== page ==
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In re Marriage of Cornish

Court of Appeals of Iowa

February 20, 2019

IN RE MARRIAGE OF RICHARD ALBERT CORNISH III AND SHPRESA THAQI-CORNISH Upon the Petition of RICHARD ALBERT CORNISH III, Petitioner-Appellee, And Concerning SHPRESA THAQI-CORNISH, Respondent-Appellant.

          Appeal from the Iowa District Court for Johnson County, Kevin McKeever, Judge.

         Shpresa Thaqi-Cornish appeals the child-custody provisions of the decree dissolving her marriage to Richard Cornish and the award of trial attorney fees.

          AFFIRMED. William N. Toomey of Phelan Tucker Mullen Walker Tucker Gelman, LLP, Iowa City, for appellant.

          Alan R. Bohanan, Iowa City, for appellee.

          Considered by Potterfield, P.J., Doyle, J., and Blane, S.J. [*]

          DOYLE, JUDGE.

         Shpresa Thaqi-Cornish appeals the child-custody provisions of the decree dissolving her marriage to Richard Cornish. She contends joint physical care is not in the child's best interests, arguing it is in the child's best interests to grant her physical care. She also contends the district court abused its discretion in awarding her only $1000 in trial attorney fees. Both parties request an award of appellate attorney fees.

         I. Background Facts and Proceedings.

         Richard was stationed in Europe while serving in the Air Force when he met Shpresa in the Republic of Slovenia in 2004. They married in 2011. Shpresa was granted legal permanent residency in the United States in 2014 with a term expiring in 2024, and she has a green card.

         Richard and Shpresa have one child together, [1] born in 2012, who is a dual citizen of the United States and the Republic of Slovenia. Richard and Shpresa both resided in North Liberty at the time of trial.

         Richard petitioned to dissolve the marriage in 2016.[2] The matter was tried in November 2017. The primary issue at trial was physical care of the child. Both parties sought physical care, though Richard requested joint physical care as an alternative. The district court ultimately determined that joint physical care was in the child's best interests. Shpresa appeals.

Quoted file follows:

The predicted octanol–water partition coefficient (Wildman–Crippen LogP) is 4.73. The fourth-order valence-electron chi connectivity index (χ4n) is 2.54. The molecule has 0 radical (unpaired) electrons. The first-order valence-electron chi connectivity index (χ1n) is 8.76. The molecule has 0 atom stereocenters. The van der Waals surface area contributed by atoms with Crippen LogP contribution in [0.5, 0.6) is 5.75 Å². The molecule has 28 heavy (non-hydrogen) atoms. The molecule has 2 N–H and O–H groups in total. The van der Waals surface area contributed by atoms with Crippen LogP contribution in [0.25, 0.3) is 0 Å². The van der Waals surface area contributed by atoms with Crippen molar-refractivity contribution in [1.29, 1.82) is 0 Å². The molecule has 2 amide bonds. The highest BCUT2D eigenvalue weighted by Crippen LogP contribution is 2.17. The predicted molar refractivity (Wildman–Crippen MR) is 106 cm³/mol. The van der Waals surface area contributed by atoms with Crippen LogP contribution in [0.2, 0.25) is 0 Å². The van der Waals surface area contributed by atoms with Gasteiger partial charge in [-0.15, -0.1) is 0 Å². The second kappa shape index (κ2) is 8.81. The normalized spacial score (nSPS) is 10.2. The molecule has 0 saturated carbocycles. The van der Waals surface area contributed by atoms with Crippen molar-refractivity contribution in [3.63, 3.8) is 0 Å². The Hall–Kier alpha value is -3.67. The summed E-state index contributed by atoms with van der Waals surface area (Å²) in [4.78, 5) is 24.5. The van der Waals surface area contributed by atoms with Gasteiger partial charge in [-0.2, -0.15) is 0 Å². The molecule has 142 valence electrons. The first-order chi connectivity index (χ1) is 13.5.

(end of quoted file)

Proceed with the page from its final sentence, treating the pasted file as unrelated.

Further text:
II. Child Custody.

         Shpresa first challenges the physical care provisions of the decree, arguing that joint physical care is contrary to the child's best interests and she should be granted physical care of the child instead. We review her claim de novo, examining the entire record and adjudicating the issue anew. See In re Marriage of McDermott, 827 N.W.2d 671, 676 (Iowa 2013). Although we are not bound by the district court's factual findings, we give them weight, especially if they concern witness credibility. See id.

         The overriding consideration in determining physical care of a child is the child's best interest. See In re Marriage of Fennelly, 737 N.W.2d 97, 101 (Iowa 2007). In making this determination, the court is guided by the factors set forth in Iowa Code section 598.41(3) (2016) as well as those identified in In re Marriage of Winter, 223 N.W.2d 165, 166-67 (Iowa 1974). See id. Our fundamental concern is placing the ...


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